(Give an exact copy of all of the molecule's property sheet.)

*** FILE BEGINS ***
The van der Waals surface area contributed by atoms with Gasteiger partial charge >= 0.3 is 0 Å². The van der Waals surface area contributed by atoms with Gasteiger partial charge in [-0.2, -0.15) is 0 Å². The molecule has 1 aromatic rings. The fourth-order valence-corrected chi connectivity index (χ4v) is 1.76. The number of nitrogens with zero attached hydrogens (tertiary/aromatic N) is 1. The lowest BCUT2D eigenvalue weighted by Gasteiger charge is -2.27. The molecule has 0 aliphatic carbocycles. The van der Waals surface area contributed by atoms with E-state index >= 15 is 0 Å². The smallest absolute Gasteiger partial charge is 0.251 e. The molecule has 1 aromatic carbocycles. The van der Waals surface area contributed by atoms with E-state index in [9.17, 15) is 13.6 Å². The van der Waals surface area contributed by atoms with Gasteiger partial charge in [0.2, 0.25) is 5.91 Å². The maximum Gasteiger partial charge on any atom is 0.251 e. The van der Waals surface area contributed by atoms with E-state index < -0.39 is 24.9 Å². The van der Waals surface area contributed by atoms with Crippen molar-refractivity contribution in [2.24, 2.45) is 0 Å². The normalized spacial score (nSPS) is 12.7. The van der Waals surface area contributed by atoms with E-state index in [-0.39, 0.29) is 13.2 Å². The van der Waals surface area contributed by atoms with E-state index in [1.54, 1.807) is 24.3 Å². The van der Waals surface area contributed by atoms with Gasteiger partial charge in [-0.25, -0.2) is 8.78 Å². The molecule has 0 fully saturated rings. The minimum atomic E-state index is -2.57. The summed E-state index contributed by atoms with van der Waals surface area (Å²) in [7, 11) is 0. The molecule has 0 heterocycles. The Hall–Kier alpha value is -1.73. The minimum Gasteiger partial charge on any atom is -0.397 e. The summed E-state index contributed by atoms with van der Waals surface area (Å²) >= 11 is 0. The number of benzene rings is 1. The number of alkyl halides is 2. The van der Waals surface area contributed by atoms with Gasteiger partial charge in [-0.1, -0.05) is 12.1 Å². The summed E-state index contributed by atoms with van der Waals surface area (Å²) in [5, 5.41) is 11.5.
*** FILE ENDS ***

The van der Waals surface area contributed by atoms with Gasteiger partial charge >= 0.3 is 0 Å². The van der Waals surface area contributed by atoms with Gasteiger partial charge in [-0.2, -0.15) is 0 Å². The molecule has 1 aromatic rings. The fourth-order valence-corrected chi connectivity index (χ4v) is 1.76. The number of nitrogens with zero attached hydrogens (tertiary/aromatic N) is 1. The lowest BCUT2D eigenvalue weighted by Gasteiger charge is -2.27. The molecule has 0 aliphatic carbocycles. The van der Waals surface area contributed by atoms with E-state index >= 15 is 0 Å². The smallest absolute Gasteiger partial charge is 0.251 e. The molecule has 1 aromatic carbocycles. The van der Waals surface area contributed by atoms with E-state index in [9.17, 15) is 13.6 Å². The van der Waals surface area contributed by atoms with Gasteiger partial charge in [0.2, 0.25) is 5.91 Å². The maximum Gasteiger partial charge on any atom is 0.251 e. The van der Waals surface area contributed by atoms with E-state index < -0.39 is 24.9 Å². The van der Waals surface area contributed by atoms with Crippen molar-refractivity contribution in [2.24, 2.45) is 0 Å². The normalized spacial score (nSPS) is 12.7. The van der Waals surface area contributed by atoms with E-state index in [-0.39, 0.29) is 13.2 Å². The van der Waals surface area contributed by atoms with E-state index in [1.54, 1.807) is 24.3 Å². The van der Waals surface area contributed by atoms with Gasteiger partial charge in [-0.25, -0.2) is 8.78 Å². The molecule has 0 fully saturated rings. The minimum atomic E-state index is -2.57. The summed E-state index contributed by atoms with van der Waals surface area (Å²) in [7, 11) is 0. The molecule has 0 heterocycles. The Hall–Kier alpha value is -1.73. The minimum Gasteiger partial charge on any atom is -0.397 e. The summed E-state index contributed by atoms with van der Waals surface area (Å²) >= 11 is 0. The number of benzene rings is 1. The number of alkyl halides is 2. The van der Waals surface area contributed by atoms with Gasteiger partial charge in [-0.1, -0.05) is 12.1 Å². The summed E-state index contributed by atoms with van der Waals surface area (Å²) in [5, 5.41) is 11.5.